Cognitive Function and Self-care in Patients with Heart Failure: A Pilot Study from Korean Patients

  • Kim, Jin Shil (Department of Nursing, Sunchon National University) ;
  • Shin, Joon-Han (Department of Cardiology, Ajou University Medical Center)
  • Received : 2012.06.10
  • Accepted : 2012.06.24
  • Published : 2012.06.30


Purpose: Despite poor cognitive function in heart failure (HF), few studies have examined cognition and its probable implication in self-care among Korean HF patients. The purposes of this study were (1) to describe cognition in the domains of global, memory, and executive functions, (2) to explore the relationship between cognition and self-care, and (3) to determine the amount of dietary sodium intake among Korean HF patients. Methods: A pilot study was conducted: 7 HF patients (3 men, mean age 68 years) completed face-to-face interviews for neuropsychological tests of cognition and self-care including dietary sodium intake. Results: More than half of the patients had impaired global cognition, memory, or executive function; patients with more severe HF were at higher risk of poor cognitive function. Korean HF patients exhibited poor self-care, with a high dietary sodium intake (5.6 g/day), approximately twice more than the suggested guideline of 2~3 g/day for patients with stable HF. Conclusion: Cognitive dysfunction and inadequate self-care with noncompliance with dietary sodium restriction were evident in Korean HF patients. More studies are warranted that examine the prevalence of cognitive impairment and areas of deficit using neuropsychological tests in a larger sample and that examine how cognition affects self-care and compliance in salt-intake.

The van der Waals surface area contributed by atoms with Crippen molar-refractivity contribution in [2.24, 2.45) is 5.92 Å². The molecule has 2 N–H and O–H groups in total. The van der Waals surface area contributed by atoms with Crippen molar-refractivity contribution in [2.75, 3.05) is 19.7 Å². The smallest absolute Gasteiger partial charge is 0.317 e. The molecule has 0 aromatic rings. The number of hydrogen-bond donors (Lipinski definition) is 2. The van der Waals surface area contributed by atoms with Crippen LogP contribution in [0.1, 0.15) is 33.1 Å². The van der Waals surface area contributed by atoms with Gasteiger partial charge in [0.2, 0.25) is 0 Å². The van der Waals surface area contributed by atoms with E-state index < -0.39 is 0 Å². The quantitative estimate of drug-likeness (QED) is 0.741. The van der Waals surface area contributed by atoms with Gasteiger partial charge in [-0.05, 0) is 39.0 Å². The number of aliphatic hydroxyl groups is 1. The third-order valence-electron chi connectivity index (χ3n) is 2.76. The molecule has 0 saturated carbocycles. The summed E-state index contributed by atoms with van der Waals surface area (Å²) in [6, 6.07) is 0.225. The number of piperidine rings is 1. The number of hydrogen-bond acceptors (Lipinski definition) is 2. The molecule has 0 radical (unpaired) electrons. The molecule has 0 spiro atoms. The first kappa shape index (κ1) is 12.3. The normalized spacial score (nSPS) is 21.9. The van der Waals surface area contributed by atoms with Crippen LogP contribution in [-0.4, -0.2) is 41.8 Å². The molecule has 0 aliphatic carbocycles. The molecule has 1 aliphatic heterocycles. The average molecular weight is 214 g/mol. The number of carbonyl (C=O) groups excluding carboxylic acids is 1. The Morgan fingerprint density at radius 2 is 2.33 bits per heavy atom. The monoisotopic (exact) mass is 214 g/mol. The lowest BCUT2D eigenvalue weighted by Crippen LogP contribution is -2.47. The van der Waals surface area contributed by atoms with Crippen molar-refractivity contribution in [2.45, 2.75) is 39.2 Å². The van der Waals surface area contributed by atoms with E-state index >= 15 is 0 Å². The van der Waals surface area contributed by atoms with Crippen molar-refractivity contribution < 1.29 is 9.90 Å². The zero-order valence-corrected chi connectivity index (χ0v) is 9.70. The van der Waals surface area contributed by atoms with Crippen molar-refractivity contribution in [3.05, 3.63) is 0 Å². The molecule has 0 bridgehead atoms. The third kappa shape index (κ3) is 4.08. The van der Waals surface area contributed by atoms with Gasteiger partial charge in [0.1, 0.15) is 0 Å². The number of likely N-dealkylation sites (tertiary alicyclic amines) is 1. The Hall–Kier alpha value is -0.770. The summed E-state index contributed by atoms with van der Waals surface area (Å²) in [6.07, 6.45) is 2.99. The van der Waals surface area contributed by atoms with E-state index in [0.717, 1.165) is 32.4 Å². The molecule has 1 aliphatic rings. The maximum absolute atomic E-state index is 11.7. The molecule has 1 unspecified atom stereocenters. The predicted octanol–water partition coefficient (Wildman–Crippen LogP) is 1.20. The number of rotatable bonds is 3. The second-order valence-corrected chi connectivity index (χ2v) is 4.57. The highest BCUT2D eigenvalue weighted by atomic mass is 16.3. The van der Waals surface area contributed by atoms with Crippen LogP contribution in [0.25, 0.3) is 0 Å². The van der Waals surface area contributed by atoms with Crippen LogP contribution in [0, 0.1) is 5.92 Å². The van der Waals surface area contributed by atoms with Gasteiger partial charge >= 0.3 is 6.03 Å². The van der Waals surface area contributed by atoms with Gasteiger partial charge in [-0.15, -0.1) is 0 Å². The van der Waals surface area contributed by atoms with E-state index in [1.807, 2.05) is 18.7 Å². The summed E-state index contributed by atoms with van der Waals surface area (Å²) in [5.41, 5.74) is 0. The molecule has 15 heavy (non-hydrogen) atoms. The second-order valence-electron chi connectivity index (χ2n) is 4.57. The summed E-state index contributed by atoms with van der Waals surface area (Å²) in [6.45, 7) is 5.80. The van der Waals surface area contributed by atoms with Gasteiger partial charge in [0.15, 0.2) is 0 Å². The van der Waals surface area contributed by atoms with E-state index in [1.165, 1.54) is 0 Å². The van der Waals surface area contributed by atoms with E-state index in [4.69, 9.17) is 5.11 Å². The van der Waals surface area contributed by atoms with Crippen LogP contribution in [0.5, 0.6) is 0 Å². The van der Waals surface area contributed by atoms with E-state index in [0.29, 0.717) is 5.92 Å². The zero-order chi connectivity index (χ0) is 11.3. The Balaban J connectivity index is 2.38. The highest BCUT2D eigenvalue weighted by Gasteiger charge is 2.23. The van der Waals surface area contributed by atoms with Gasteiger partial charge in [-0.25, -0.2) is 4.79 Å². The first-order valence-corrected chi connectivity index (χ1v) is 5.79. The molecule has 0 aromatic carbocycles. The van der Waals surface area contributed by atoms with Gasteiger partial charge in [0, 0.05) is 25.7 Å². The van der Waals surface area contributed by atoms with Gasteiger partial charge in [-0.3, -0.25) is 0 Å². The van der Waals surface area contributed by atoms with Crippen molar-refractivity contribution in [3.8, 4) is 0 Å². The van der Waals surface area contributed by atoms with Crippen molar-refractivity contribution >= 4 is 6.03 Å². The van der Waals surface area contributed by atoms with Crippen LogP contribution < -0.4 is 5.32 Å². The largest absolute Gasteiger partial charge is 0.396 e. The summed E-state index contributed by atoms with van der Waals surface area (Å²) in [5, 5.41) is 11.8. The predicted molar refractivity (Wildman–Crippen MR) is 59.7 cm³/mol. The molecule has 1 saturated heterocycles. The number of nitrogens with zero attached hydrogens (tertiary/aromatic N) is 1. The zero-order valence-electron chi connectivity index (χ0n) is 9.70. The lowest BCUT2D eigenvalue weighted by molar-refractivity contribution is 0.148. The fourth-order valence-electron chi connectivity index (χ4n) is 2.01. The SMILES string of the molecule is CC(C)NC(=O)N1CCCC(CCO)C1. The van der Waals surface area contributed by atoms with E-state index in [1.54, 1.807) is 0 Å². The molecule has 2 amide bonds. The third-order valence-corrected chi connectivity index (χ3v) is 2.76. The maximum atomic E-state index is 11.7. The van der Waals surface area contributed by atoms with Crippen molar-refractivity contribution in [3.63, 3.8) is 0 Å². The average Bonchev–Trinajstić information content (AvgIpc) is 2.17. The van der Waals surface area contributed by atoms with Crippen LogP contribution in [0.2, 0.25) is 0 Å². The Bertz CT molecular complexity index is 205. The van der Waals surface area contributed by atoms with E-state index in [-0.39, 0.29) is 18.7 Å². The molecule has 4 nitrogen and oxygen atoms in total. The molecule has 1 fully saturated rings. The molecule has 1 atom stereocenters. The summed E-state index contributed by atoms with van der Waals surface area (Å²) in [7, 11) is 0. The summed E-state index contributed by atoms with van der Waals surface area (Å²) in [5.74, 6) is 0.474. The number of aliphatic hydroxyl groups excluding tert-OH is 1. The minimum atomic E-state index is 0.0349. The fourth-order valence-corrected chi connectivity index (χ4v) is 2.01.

Supported by : Sunchon National University